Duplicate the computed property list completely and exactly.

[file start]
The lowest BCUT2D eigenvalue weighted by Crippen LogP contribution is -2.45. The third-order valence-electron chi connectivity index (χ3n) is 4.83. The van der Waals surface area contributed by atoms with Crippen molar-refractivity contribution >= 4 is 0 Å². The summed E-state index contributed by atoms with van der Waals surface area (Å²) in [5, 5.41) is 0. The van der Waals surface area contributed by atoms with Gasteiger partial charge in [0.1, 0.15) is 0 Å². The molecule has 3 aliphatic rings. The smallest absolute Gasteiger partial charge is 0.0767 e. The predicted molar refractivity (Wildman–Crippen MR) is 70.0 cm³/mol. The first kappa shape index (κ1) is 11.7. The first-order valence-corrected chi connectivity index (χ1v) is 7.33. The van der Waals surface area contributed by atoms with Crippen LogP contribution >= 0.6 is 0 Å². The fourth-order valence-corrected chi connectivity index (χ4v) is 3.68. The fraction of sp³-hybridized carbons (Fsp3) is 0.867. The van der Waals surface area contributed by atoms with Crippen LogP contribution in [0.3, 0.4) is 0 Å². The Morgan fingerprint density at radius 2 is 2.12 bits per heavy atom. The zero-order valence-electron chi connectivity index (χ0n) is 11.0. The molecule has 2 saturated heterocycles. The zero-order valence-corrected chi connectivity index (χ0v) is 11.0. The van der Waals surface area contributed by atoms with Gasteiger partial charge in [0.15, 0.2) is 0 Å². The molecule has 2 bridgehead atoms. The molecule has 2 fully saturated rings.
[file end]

The lowest BCUT2D eigenvalue weighted by Crippen LogP contribution is -2.45. The third-order valence-electron chi connectivity index (χ3n) is 4.83. The van der Waals surface area contributed by atoms with Crippen molar-refractivity contribution >= 4 is 0 Å². The summed E-state index contributed by atoms with van der Waals surface area (Å²) in [5, 5.41) is 0. The van der Waals surface area contributed by atoms with Gasteiger partial charge in [0.1, 0.15) is 0 Å². The molecule has 3 aliphatic rings. The smallest absolute Gasteiger partial charge is 0.0767 e. The predicted molar refractivity (Wildman–Crippen MR) is 70.0 cm³/mol. The first kappa shape index (κ1) is 11.7. The first-order valence-corrected chi connectivity index (χ1v) is 7.33. The van der Waals surface area contributed by atoms with Crippen LogP contribution >= 0.6 is 0 Å². The fourth-order valence-corrected chi connectivity index (χ4v) is 3.68. The fraction of sp³-hybridized carbons (Fsp3) is 0.867. The van der Waals surface area contributed by atoms with Crippen LogP contribution in [0.3, 0.4) is 0 Å². The Morgan fingerprint density at radius 2 is 2.12 bits per heavy atom. The zero-order valence-electron chi connectivity index (χ0n) is 11.0. The molecule has 2 saturated heterocycles. The zero-order valence-corrected chi connectivity index (χ0v) is 11.0. The van der Waals surface area contributed by atoms with Gasteiger partial charge in [0.15, 0.2) is 0 Å². The molecule has 2 bridgehead atoms. The molecule has 2 fully saturated rings.